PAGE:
Tag Archives: aerospace and defense industry

The Arms Race: Who Lacks an Indigenous Defense Industry

XM1203 Non-Line-of-Sight Cannon (NLOS-C) prototype in 2009. image from wikipedia

Even though Colombia, Kuwait, Malaysia, Morocco and Singapore have very different perspectives and agendas, they are all expected to sharply increase their defence spending over the next 10 years. Due to the arms race and an increasing threat perception, the effects of the 2008 financial slowdown on defence spending in these transitioning markets are gradually reducing.

“Unlike leading transitioning economies like India, South Korea, Turkey, the United Arab Emirates and Brazil, the five countries selected for this study are still attempting to develop an industrial base …,” said Frost & Sullivan Aerospace & Defence Industry AnalystAlix Leboulanger. “Upon a closer look at these countries’ dynamics, it is found that their political intent is stronger than their financial and infrastructure capabilities.”  Several factors are dampening indigenisation plans. The increasingly competitive marketplace has left little room for emerging local players unless they can distinguish themselves appropriately – for instance, with price in Colombia and technology in Singapore. Moreover, weak market prospects beyond local demand, along with the absence of small- and medium-sized enterprises, have restricted partnership opportunities and transfer-of-technology ventures with foreign companies.

Investing in high-end foreign technology is perceived as the way forward to fulfil three objectives: achieving modernisation programmes, consolidating the domestic industrial base, and providing employment to locals,” explained Leboulanger. “This will require efficient and easily-applicable regulations to create an attractive and stable environment for foreign investments and industrial partnerships. The lack of skilled personnel and infrastructure, also need to be addressed.”… Financial constraints mean that governments will try to reduce armed forces and invest in combat-proven platforms, surplus material and second-hand equipment…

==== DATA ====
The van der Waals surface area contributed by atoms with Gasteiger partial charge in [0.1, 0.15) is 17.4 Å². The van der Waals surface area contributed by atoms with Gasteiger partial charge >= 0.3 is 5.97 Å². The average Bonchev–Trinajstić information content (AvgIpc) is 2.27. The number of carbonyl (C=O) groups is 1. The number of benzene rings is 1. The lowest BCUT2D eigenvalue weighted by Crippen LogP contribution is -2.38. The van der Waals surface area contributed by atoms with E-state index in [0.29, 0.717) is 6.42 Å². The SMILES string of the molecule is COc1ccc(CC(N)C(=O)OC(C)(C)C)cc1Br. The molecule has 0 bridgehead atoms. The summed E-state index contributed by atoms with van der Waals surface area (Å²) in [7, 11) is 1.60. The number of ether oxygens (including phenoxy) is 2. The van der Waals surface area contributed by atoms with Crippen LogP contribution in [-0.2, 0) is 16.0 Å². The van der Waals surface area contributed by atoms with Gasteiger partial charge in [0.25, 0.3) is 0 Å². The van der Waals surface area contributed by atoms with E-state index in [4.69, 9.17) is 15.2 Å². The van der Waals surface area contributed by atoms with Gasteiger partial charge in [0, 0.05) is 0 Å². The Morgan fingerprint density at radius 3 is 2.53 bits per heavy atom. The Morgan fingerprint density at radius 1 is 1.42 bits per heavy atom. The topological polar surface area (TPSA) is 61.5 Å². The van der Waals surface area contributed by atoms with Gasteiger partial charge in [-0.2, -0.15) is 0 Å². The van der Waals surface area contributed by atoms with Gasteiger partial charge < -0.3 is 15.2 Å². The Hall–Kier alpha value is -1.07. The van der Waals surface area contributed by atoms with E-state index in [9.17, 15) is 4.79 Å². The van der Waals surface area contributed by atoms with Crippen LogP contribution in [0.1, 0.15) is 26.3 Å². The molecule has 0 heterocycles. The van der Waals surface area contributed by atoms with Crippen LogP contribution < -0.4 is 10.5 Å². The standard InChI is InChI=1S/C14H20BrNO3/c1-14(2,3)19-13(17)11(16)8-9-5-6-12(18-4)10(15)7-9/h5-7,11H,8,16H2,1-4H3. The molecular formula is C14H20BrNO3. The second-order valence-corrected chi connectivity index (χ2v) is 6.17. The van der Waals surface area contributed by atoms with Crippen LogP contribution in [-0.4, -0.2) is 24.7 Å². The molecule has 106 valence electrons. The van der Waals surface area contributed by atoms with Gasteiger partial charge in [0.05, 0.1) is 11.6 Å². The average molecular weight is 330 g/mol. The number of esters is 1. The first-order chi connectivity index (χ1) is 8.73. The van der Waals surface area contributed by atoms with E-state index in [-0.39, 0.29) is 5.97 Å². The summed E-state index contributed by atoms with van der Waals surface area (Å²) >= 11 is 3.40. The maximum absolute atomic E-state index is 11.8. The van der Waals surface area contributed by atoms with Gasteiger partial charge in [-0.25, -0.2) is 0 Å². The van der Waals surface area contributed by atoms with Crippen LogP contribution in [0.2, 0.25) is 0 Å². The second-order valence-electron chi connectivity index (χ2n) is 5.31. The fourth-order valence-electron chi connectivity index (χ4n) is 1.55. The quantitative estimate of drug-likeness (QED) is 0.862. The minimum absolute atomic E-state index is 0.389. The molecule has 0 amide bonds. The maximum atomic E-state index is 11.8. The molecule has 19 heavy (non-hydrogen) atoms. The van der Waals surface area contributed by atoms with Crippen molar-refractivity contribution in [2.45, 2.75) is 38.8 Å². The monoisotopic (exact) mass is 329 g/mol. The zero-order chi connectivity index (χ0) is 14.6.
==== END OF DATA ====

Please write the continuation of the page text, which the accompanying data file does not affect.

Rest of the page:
“As a matter of fact Colombia, Kuwait, Malaysia, Morocco and Singapore are expected to spend 21 percent of their total budget, circa 9.77 billion USD per year, on new equipment.”

Combat Readiness Plans Win Over Defence Indigenisation Targets in Select Markets, Finds Frost & Sullivan, PR Newswire, July 22, 2015

Where the Money Goes: 2015 US Military Spending

Railgun. Image from wikipedia

U.S. Deputy Defense Secretary Robert Work on Wednesday, Jan. 28, 2015 urged NATO allies to develop and make more innovative weapons, and said bold action was needed to stay ahead of rapid weapons development by China, Russia and other countries.  Work said the Pentagon has a new plan called “Defense Innovation Initiative” and a separate effort targeting longer-term projects to ensure that the United States continues to have a decisive competitive advantage against potential foes.

Work said concerns about advances by other countries were a key reason that the Pentagon’s fiscal 2016 budget plan to be delivered to Congress will exceed budget caps set by Congress and reverse five years of declines in U.S. military spending.   He said the budget would include “significant” investments in nuclear weapons, space control capabilities, advanced sensors, missile defense and cyber, as well as unmanned undersea vehicles, high-speed strike weapons, a new jet engine, high-energy lasers and rail gun technology…..Lockheed Martin Corp  and Boeing  and other key weapons makers have repeatedly urged the Pentagon to step up investments in key technologies….